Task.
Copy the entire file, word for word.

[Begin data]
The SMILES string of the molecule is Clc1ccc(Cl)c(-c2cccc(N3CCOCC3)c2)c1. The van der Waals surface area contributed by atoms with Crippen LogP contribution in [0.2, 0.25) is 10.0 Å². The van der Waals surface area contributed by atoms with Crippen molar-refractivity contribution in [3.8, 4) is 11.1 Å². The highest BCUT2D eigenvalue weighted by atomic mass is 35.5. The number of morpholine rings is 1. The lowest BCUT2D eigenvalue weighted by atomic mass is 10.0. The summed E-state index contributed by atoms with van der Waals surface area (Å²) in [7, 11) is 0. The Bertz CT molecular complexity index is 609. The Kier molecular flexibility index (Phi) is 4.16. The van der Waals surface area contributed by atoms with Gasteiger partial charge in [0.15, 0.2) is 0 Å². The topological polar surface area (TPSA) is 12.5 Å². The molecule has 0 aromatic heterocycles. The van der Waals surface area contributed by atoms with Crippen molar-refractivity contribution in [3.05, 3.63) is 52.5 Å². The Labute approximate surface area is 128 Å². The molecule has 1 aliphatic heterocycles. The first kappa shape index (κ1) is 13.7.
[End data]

The SMILES string of the molecule is Clc1ccc(Cl)c(-c2cccc(N3CCOCC3)c2)c1. The van der Waals surface area contributed by atoms with Crippen LogP contribution in [0.2, 0.25) is 10.0 Å². The van der Waals surface area contributed by atoms with Crippen molar-refractivity contribution in [3.8, 4) is 11.1 Å². The highest BCUT2D eigenvalue weighted by atomic mass is 35.5. The number of morpholine rings is 1. The lowest BCUT2D eigenvalue weighted by atomic mass is 10.0. The summed E-state index contributed by atoms with van der Waals surface area (Å²) in [7, 11) is 0. The Bertz CT molecular complexity index is 609. The Kier molecular flexibility index (Phi) is 4.16. The van der Waals surface area contributed by atoms with Gasteiger partial charge in [0.15, 0.2) is 0 Å². The topological polar surface area (TPSA) is 12.5 Å². The molecule has 0 aromatic heterocycles. The van der Waals surface area contributed by atoms with Crippen molar-refractivity contribution in [3.05, 3.63) is 52.5 Å². The Labute approximate surface area is 128 Å². The molecule has 1 aliphatic heterocycles. The first kappa shape index (κ1) is 13.7.